J.L.   Sutton
Oct 19, 2015 J.L. Sutton rated it liked it
Oreos deep fried in pancake batter…Erik Larson’s writing, like novelty food updated from the Chicago World’s Fair (Cracker Jack, Shredded Wheat and Wrigley’s Juicy Fruit Gum) sparkles with new tastes and delights. The Devil in the White City: Murder, Magic and Madness at the Fair that Changed the World features intertwining stories of the creation of the world’s fair and the serial killer H.H. Holmes. Of particular interest is how the fair shows the changing character of America at the turn of t ...more
This book fails in nearly every way. It fails ...

... as History -- The book's cover categorizes Eric Larson's The Devil in the White City as History. And Larson takes pains to claim this category in his note, "Evils Imminent," placing his book squarely in the realm of fact: "However strange or macabre some of the following events seem," he writes, "this is not a work of fiction (xi)." But this is not an history book. While it does relate a skeletal story of historical events, there is little of
Aug 04, 2014 Elyse rated it it was amazing
Page Turning phenomenal!

I took notes on my iphone to remind myself of 'gems' to 'share/write' about -- but there are 'at least' 2,000 'already' wonderful reviews --WELL DESERVING-- about this amazing TRUE STORY --I've not much more to add.

The building of the Worlds Fair was fascinating ---(all the details -and the challenges were incredible, engaging-interesting, and exquisite!

'Holmes' --(the killer), was just CREEPY!!!

Ashley *Hufflepuff Kitten*
Historical Fictionistas group read December 2015!

Larson deserves five stars for research ALONE. Gah. Coupled with his own skill at fleshing everything out so that it reads like a thriller novel is bonus, because this book was so easy to fall into. I'll admit that in the beginning Holmes' story interested me more than the 1893 World's Fair, but by the end I was equally wrapped up in both sagas and the way they intertwined with each other. There is SO MUCH detail in this book that it's incredible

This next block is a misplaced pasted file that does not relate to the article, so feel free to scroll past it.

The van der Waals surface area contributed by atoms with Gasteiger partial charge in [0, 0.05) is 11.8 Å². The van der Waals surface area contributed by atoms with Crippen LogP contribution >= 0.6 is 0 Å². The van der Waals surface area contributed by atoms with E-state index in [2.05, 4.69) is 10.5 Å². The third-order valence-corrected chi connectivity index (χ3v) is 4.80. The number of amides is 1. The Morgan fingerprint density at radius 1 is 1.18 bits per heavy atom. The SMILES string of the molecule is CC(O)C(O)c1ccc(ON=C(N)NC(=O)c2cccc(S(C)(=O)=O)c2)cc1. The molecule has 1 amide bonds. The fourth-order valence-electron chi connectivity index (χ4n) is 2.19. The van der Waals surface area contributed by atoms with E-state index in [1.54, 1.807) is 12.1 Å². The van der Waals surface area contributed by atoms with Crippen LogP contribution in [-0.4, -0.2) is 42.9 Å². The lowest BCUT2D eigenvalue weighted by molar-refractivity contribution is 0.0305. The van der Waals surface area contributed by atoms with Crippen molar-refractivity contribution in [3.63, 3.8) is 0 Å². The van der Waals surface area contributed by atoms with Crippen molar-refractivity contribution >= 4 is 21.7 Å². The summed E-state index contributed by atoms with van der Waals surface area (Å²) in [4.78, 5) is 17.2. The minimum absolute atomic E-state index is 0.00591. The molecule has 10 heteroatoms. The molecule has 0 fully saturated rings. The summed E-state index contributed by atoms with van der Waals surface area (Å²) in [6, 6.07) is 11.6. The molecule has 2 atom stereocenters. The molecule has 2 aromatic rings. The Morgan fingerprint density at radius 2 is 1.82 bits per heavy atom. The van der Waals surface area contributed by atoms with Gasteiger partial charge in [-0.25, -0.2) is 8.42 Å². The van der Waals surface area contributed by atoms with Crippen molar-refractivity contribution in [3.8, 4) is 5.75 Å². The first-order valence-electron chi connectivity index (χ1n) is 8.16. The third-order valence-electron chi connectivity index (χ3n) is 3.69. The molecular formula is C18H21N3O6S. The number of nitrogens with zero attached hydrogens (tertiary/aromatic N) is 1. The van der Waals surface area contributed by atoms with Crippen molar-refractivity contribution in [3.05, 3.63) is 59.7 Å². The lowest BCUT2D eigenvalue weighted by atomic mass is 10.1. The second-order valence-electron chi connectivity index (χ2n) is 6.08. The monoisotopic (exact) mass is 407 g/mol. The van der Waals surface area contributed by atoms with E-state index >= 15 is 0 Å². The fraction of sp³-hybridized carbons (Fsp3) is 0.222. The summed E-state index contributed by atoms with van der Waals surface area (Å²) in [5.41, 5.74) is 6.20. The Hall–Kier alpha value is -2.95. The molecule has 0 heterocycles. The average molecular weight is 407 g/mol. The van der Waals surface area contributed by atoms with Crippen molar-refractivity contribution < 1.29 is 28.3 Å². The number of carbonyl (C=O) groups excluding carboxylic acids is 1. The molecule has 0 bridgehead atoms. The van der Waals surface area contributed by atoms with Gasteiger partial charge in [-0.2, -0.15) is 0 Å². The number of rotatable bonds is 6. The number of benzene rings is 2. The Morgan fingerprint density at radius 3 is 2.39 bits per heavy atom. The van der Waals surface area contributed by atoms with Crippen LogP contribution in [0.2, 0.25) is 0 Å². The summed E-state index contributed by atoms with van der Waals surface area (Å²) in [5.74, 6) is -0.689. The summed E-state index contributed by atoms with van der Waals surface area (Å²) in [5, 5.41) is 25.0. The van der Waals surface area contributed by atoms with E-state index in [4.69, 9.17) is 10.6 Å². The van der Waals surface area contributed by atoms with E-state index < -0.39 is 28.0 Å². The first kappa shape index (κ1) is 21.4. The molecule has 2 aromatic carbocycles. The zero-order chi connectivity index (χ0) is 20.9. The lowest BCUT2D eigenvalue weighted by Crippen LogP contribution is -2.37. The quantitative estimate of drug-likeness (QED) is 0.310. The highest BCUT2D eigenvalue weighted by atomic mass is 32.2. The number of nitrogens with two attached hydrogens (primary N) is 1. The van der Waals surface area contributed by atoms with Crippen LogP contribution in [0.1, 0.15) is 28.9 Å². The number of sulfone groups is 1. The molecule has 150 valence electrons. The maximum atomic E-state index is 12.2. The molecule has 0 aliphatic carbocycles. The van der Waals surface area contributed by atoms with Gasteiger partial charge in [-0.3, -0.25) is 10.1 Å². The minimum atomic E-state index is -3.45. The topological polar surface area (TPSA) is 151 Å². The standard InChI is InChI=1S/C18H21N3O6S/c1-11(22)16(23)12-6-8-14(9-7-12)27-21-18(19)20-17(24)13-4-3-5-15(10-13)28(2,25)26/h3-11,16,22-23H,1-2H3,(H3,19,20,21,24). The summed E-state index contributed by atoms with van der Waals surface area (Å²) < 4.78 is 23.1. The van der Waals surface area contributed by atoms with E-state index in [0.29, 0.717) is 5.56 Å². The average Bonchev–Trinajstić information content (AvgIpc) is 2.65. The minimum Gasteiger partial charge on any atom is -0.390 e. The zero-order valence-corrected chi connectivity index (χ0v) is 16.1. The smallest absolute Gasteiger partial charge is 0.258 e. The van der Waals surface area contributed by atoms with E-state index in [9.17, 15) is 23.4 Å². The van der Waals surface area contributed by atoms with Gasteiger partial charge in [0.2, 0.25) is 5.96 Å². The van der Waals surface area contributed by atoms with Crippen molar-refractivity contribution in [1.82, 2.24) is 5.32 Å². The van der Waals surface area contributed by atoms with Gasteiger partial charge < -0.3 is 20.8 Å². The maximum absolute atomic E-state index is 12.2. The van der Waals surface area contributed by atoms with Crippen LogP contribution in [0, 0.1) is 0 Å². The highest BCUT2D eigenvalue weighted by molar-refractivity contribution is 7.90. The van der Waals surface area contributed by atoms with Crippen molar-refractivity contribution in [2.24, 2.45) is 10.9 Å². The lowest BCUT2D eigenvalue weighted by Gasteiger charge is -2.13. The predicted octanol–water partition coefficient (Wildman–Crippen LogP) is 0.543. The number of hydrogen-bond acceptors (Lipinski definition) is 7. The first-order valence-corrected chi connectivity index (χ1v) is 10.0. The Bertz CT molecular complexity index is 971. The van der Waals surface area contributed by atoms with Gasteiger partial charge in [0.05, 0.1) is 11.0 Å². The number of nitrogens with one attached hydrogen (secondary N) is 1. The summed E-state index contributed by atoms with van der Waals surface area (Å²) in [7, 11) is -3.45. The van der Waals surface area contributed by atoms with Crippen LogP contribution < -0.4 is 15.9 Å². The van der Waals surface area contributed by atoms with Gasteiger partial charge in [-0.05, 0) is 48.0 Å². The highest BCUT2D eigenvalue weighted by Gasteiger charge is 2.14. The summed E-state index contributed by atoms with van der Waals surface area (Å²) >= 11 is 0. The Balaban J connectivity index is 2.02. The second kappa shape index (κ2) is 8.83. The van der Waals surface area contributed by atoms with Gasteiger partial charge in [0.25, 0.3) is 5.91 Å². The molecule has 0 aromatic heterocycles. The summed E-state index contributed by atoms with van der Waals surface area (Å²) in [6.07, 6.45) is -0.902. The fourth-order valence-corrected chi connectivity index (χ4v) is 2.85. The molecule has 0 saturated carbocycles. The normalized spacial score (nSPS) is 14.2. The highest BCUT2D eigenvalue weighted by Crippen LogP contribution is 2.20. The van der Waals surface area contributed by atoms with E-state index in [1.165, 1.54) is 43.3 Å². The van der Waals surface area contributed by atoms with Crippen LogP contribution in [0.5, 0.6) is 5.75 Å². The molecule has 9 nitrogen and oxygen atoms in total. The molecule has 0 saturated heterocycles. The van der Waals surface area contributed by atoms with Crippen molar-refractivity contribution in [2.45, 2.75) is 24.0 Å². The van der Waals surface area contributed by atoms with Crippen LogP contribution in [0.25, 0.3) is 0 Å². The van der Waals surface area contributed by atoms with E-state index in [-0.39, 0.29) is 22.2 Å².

Apr 30, 2008 Amy rated it it was amazing  ·  review of another edition
Fascinating! I grew up in Chicago and each year we had a brief unit in school on the city's history: Carl Sandburg, The Jungle, railroads, Native Americans. But we never once touched on the 1893 World's Columbian Exposition (aka the World Fair) and I knew nothing at all about this amazing feat or the people involved until I read Larson's book.

I can't believe such an important time -- both for the city and the nation -- which introduced so much to American society has been so forgotten. Larson di
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Erik Larson, author of the international bestseller Isaac's Storm, was nominated for a National Book Award for The Devil in the White City, which also won an Edgar Award for fact-crime writing. His latest book, In the Garden of Beasts: Love Terror and an American Family in Hitler's Berlin, has been acquired for publication in 20 countries and optioned by Tom Hanks for a feature film. Erik is a for ...more
More about Erik Larson...

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“It was so easy to disappear, so easy to deny knowledge, so very easy in the smoke and din to mask that something dark had taken root. This was Chicago, on the eve of the greatest fair in history.” 58 likes
“I must confess a shameful secret: I love Chicago best in the cold.” 49 likes